James P. Lawson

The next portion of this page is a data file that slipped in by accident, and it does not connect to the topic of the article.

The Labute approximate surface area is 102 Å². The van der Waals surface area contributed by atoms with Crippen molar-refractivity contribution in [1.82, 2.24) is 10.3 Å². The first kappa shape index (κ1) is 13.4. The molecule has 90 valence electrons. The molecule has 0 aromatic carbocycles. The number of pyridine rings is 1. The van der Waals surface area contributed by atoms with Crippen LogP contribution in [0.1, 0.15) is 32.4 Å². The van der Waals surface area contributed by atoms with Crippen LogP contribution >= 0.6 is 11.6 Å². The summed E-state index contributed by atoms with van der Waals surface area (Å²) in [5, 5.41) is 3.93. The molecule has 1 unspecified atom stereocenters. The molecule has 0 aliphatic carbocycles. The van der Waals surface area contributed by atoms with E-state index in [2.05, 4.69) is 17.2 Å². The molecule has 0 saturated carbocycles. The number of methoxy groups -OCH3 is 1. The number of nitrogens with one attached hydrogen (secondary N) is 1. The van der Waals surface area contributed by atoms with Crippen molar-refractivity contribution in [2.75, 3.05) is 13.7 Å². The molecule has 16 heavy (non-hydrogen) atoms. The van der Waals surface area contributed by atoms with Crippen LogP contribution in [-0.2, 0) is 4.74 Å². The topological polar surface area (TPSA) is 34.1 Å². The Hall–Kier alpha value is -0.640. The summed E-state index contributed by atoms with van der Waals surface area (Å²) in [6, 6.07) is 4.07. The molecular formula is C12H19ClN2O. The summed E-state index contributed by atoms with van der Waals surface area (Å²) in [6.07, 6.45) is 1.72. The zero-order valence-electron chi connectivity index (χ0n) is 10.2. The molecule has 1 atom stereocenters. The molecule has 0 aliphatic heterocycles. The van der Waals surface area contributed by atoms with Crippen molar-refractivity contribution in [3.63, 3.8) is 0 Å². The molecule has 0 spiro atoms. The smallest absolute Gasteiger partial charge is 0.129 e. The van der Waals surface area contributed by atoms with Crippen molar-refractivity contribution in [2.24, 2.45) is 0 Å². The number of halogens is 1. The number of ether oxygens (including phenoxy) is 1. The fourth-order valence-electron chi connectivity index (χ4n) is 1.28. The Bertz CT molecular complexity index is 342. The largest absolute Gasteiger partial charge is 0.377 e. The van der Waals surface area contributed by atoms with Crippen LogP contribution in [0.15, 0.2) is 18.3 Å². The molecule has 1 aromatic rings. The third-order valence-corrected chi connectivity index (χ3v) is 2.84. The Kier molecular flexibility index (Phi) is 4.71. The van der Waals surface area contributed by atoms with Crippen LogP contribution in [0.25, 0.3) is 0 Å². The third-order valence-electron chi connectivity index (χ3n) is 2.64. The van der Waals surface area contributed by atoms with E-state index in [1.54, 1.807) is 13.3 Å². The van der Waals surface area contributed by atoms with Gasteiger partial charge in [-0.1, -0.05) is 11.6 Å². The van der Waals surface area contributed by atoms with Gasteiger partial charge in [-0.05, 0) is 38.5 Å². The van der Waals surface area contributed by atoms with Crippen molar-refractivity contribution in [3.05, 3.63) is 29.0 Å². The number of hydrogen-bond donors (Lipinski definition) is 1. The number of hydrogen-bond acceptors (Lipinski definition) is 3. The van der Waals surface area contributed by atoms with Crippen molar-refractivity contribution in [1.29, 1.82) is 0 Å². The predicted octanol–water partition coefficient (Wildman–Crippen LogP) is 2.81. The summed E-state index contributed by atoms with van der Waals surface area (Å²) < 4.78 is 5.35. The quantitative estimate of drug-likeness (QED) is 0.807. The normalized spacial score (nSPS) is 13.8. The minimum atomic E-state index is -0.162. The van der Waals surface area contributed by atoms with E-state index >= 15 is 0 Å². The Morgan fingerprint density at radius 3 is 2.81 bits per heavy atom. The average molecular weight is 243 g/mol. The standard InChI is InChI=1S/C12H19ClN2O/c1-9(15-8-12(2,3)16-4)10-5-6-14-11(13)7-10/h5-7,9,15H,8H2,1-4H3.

It may seem to the modern reader that Jonathan Swift fell short in his attempt to ridicule pedantry, for Swift's most sarcastic illustrations of the follies of learned men might well find their parallel as commonplace news items in the magazines or newspapers of today. Swift must have felt that he was exaggerating to absurdity the follies of the learned of his time in the fields of science and the arts; and in order to accord him the proper credit, we must look at his works in the light of historical perspective.



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